North Korea has fired two ballistic missiles into the East Sea, South Korea’s military has confirmed, threatening peace and security in the region.
In its second weapons test this week, North Korea has fired two ballistic missiles off its east coast, South Korea’s Joint Chiefs of Staff (JCS) has confirmed.
Days after Pyongyang said it had successfully tested new long-range cruise missiles – described by North Korea’s state media as a “strategic weapon of great significance” – the nuclear-armed nation fired “two unidentified ballistic missiles” from its central inland area.
“South Korean and US intelligence agencies are conducting detailed analysis,” Seoul’s JCS said in a statement, without immediately giving details of the missiles’ range.
They added that their military was maintaining “a full readiness posture in close co-operation with the US”.
In Japan – where it was also reported that an object was fired, and that it may have been a ballistic missile – Prime Minister Yoshihide Suga called the North’s launch “outrageous” and said it threatened peace and security in the region.
Analysts said the timing was an unmistakeable signal to Beijing – the North’s key diplomatic ally and main partner for trade and aid – although at times their relationship has been deeply strained.
The launch came as Chinese Foreign Minister Wang Yi is in Seoul for talks with his South Korean counterpart.
Speaking before the news emerged, Mr Wang said he hoped that all countries would help “peace and stability on the Korean Peninsula”.
“For example, not only the North, but also other countries are engaging in military activities,” he added.
“Having said this, we all have to work together toward the resumption of dialogue.”
North Korea is under international sanctions for its nuclear weapons and ballistic missile programs, which it says it needs to defend itself against a US invasion.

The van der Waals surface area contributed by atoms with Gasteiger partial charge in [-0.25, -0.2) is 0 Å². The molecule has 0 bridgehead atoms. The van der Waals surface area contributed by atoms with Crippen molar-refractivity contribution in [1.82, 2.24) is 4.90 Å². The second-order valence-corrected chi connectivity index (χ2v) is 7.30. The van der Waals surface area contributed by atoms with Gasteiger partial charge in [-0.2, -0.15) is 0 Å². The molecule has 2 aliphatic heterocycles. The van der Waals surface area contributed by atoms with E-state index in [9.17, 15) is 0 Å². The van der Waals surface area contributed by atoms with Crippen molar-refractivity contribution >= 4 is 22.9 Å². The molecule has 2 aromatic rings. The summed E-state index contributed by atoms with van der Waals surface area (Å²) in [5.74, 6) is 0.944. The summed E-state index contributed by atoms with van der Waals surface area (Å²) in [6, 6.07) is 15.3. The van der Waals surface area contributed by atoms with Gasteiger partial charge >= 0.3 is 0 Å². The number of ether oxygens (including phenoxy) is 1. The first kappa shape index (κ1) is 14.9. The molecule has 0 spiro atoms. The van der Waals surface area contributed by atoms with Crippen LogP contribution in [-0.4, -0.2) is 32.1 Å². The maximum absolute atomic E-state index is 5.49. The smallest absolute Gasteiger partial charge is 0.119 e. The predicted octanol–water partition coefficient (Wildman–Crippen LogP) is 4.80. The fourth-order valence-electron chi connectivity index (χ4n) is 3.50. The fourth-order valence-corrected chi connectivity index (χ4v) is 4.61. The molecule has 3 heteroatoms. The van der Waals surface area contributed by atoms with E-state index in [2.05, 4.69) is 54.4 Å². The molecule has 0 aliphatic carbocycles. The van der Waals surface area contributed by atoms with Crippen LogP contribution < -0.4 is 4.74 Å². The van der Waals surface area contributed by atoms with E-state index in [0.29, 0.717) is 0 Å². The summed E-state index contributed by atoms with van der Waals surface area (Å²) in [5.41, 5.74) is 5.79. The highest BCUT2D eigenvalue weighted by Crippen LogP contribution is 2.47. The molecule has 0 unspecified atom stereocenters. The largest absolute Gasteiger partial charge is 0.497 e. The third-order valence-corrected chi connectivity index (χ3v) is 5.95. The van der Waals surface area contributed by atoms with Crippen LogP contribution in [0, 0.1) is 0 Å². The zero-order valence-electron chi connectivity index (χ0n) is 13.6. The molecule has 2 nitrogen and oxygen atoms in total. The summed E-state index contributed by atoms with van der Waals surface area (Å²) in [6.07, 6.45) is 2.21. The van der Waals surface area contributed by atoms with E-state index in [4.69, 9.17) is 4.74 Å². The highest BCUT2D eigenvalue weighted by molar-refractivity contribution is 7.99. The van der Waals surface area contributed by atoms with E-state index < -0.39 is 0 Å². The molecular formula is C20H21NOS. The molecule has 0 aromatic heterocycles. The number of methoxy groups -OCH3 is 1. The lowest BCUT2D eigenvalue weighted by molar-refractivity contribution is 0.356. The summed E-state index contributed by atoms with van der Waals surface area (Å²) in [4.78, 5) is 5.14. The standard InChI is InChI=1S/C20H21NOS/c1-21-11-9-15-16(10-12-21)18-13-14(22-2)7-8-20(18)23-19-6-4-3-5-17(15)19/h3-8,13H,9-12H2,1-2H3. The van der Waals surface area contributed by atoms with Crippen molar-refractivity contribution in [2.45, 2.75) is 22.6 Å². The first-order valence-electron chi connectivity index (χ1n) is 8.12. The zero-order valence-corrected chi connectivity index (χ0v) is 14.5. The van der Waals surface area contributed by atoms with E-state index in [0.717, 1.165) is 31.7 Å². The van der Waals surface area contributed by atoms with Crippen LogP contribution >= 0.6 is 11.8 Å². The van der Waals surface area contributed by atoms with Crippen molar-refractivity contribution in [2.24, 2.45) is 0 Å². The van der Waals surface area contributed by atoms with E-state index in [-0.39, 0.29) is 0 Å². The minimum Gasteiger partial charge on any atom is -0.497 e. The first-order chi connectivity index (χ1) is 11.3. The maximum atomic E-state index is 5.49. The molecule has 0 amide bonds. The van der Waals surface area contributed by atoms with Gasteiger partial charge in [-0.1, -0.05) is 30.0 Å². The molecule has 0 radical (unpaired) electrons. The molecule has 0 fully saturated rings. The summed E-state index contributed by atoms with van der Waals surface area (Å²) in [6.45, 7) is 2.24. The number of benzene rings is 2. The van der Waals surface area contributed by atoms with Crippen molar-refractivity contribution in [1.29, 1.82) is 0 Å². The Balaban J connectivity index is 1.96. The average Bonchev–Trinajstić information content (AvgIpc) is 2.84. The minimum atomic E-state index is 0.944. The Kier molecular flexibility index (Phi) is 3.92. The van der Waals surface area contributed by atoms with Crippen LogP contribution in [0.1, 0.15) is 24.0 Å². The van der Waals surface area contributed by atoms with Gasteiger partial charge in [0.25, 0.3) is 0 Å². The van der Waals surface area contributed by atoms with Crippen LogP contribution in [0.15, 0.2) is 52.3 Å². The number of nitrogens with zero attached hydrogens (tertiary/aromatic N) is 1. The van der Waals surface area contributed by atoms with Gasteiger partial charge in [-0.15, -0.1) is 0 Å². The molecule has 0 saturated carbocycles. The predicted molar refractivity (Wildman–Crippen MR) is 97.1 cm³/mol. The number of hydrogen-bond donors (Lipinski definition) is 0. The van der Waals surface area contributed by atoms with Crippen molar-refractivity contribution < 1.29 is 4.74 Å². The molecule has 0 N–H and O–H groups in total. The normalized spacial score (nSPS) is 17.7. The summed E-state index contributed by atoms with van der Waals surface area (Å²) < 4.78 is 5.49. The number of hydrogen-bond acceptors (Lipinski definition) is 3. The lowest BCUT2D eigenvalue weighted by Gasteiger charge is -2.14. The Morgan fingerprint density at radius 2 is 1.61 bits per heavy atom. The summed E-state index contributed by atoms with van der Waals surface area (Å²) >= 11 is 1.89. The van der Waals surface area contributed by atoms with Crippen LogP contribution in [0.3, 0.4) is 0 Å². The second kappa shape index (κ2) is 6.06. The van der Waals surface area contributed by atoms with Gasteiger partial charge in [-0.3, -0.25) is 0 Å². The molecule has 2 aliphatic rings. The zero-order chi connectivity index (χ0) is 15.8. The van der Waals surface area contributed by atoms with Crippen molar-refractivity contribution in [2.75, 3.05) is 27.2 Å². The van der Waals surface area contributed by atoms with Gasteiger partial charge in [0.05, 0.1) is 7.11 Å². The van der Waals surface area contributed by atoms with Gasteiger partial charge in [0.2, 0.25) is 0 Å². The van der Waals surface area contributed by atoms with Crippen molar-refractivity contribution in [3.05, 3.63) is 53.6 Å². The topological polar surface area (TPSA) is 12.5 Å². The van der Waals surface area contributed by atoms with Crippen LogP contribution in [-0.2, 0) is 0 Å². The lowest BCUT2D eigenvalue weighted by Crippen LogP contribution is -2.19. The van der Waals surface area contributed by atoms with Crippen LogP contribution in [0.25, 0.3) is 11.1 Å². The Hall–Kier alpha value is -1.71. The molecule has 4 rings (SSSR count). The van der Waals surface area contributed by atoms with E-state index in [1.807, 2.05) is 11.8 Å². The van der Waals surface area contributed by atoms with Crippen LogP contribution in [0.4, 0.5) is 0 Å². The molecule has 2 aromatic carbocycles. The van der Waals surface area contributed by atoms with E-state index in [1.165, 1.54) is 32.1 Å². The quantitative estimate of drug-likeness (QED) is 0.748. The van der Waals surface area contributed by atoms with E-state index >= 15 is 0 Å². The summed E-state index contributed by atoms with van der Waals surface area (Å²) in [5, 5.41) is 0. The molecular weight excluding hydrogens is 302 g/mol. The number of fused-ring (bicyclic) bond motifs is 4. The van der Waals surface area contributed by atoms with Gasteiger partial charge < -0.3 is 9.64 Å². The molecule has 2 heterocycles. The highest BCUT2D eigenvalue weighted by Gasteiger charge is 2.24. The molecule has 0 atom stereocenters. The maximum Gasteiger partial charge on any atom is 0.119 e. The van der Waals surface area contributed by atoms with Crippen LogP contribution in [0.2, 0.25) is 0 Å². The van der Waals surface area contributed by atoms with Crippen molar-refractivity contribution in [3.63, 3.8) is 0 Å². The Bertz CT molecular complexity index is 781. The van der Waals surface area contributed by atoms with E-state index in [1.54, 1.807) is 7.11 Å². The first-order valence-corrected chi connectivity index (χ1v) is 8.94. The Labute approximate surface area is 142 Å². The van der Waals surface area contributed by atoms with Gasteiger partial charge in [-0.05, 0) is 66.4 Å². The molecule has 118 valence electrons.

Talks with America have been stalled since the collapse of a 2019 summit in Hanoi between North Korean leader Kim Jong-un and then-US president Donald Trump over sanctions relief – and what Pyongyang would be willing to give up in return.
Mr Kim did not visit China for more than six years after inheriting power from his father and predecessor Kim Jong Il, and tensions mounted in the allies’ relationship.
But subsequently, he and Chinese President Xi Jinping met several times, and Beijing sees the North as very much part of its sphere of influence.
Professor at the University of North Korean Studies in Seoul, Yang-Moo-jin, said that today’s launch “looks like North Korea’s indirect message and even request to Beijing for the Korean peninsula to be addressed as a central agenda issue for China”.
“At the same time, Pyongyang seems to be claiming and stressing that North Korea is taking the lead in the Korean peninsula issue,” he added.
Pyongyang is currently under a self-imposed blockade after closing its borders early last year to protect itself against the coronavirus pandemic.
– with AFP